So, trampling the livelihood of Afghans is fine, so long as it’s the Taliban that reaps some rewards from their poppy cultivation. It’s only something the U.S. doesn’t do so long as the U.S. is actually in control of the area where the poppies are grown. In that case, growing poppies is just fine. Carry on.
This is not to say that the U.S. should eradicate poppy fields in Marja. That would be a horrible thing to do, for reasons touched on above. But that decision must be understood in context.
The Times adds:
American military officials and United Nations drug officials see it the other way around. Opium cultivation has been largely wiped out in 20 provinces where security has been improved, and in the seven most insecure provinces, poppy is still farmed.
Now, one might be tempted to point that out as evidence that I am totally wrong and the U.S. “anti-drug” policy does indeed work (as we are told it is supposed to, that is). But that would only be true if the above implied logic was correct. It is not. Any journalist worth his paycheck could read the UNODC annual reports to learn that. (After all, guys like me, who’ve never been paid a single dime for a single article we’ve ever had published, do actual research and investigating all the time, so why not the people who actually make a living as so-called “journalists”?).
The implied logic is something like this: Since the U.S. has made 20 provinces more secure, and since opium cultivation has been largely wiped out in those provinces, therefore the U.S. is effectively combating the problem.
But that’s a fallacious argument because it ignores what are actually the primary factors involved in farmers choosing whether or not to grow poppy, as reported in the annual UNODC survey. The single most overriding factor is that of profit. Can growing poppy alleviate poverty? If yes, then a farmer is more likely to grow. If no, they will find something else to grow.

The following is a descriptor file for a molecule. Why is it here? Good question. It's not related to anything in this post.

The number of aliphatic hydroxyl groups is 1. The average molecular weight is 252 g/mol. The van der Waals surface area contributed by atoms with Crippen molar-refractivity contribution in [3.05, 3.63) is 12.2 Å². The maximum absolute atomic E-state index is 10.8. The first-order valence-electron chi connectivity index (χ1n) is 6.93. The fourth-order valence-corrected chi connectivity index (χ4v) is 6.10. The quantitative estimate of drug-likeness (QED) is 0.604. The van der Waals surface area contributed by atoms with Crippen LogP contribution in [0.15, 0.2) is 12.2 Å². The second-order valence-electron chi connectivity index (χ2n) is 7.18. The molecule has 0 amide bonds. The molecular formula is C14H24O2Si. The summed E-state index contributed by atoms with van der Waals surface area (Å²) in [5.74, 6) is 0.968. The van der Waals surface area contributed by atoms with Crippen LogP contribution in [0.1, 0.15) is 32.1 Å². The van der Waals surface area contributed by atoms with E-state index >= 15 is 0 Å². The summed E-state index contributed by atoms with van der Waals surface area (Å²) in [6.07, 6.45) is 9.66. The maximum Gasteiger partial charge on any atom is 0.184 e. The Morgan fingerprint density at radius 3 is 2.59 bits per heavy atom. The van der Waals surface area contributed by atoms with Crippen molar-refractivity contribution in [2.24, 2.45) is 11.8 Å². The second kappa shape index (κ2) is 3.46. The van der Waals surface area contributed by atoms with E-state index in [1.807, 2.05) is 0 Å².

In the south, poppy crops have a higher opium yield than elsewhere in the country. Partly as a result of overproduction (Afghanistan has produced so much opium that it far outweighs global demand), combined with other factors, like drought in the north, lack of irrigation, etc., farm gate prices have dropped in recent years. Farmers in other provinces largely chosen not to grow poppy because it was no longer profitable. Many switched to cannabis, for example, because it is far less labor-intensive than opium.
But in the south, and in Helmand in particular, the yield is higher and thus poppy cultivation can still be profitable.
To illustrate this phenomenon and easily demonstrate the point and the fallacy of the above argument (that the U.S. policy is successful in the ostensible goal of combating the drug trade), the U.S. boasted that, according to the UNODC, the amount of area used to cultivate Afghanistan has declined significantly. That’s very true. The acreage has indeed been significantly reduced. In fact, its been reduced by an enormous amount.
But what they don’t tell you is that the overall yield of the poppy that is grown is far higher than in previous years, and thus the total amount of opium production was actually only lessened by a small amount. And the decrease was more easily attributable to the massive overproduction and the simple market economy principle of supply and demand to anything the U.S. has done, which has primarily been to take actions knowingly and predictably resulting in the consolidation of the drug trade into the hands of a smaller number of increasingly powerful drug lords and to eliminate competition for those individuals.
Perhaps U.S. policymakers are actually insane. One could make that argument. Short of that, though, it’s becoming increasingly difficult to ignore the elephant in the room. Of course, the New York Times, et al, do a pretty good job of turning a blind eye to the obvious.
Jeremy R. Hammond is an independent journalist and the Editor of Foreign Policy Journal, an online source for news, critical analysis, and opinion commentary on U.S. foreign policy from outside the standard framework as defined by political officials and the mainstream corporate media. He was among the recipients of the 2010 Project Censored Awards for outstanding investigative journalism, and is the author of “The Rejection of Palestinian Self-Determination”, available from Amazon.com.